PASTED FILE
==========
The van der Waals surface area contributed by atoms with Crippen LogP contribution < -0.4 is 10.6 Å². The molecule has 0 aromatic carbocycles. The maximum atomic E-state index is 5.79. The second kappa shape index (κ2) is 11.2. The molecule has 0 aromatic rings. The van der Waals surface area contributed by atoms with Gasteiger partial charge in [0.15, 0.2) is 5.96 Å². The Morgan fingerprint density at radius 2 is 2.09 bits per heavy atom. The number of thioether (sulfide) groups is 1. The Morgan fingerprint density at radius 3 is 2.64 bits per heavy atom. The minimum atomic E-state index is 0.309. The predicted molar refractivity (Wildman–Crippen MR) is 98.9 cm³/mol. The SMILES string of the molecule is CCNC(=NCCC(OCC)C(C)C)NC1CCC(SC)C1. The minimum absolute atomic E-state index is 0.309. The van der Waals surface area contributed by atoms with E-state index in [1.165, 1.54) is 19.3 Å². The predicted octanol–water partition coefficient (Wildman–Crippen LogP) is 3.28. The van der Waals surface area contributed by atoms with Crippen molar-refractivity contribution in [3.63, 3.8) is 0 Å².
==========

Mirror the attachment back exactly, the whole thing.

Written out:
The van der Waals surface area contributed by atoms with Crippen LogP contribution < -0.4 is 10.6 Å². The molecule has 0 aromatic carbocycles. The maximum atomic E-state index is 5.79. The second kappa shape index (κ2) is 11.2. The molecule has 0 aromatic rings. The van der Waals surface area contributed by atoms with Gasteiger partial charge in [0.15, 0.2) is 5.96 Å². The Morgan fingerprint density at radius 2 is 2.09 bits per heavy atom. The number of thioether (sulfide) groups is 1. The Morgan fingerprint density at radius 3 is 2.64 bits per heavy atom. The minimum atomic E-state index is 0.309. The predicted molar refractivity (Wildman–Crippen MR) is 98.9 cm³/mol. The SMILES string of the molecule is CCNC(=NCCC(OCC)C(C)C)NC1CCC(SC)C1. The minimum absolute atomic E-state index is 0.309. The van der Waals surface area contributed by atoms with E-state index in [1.165, 1.54) is 19.3 Å². The predicted octanol–water partition coefficient (Wildman–Crippen LogP) is 3.28. The van der Waals surface area contributed by atoms with Crippen molar-refractivity contribution in [3.63, 3.8) is 0 Å².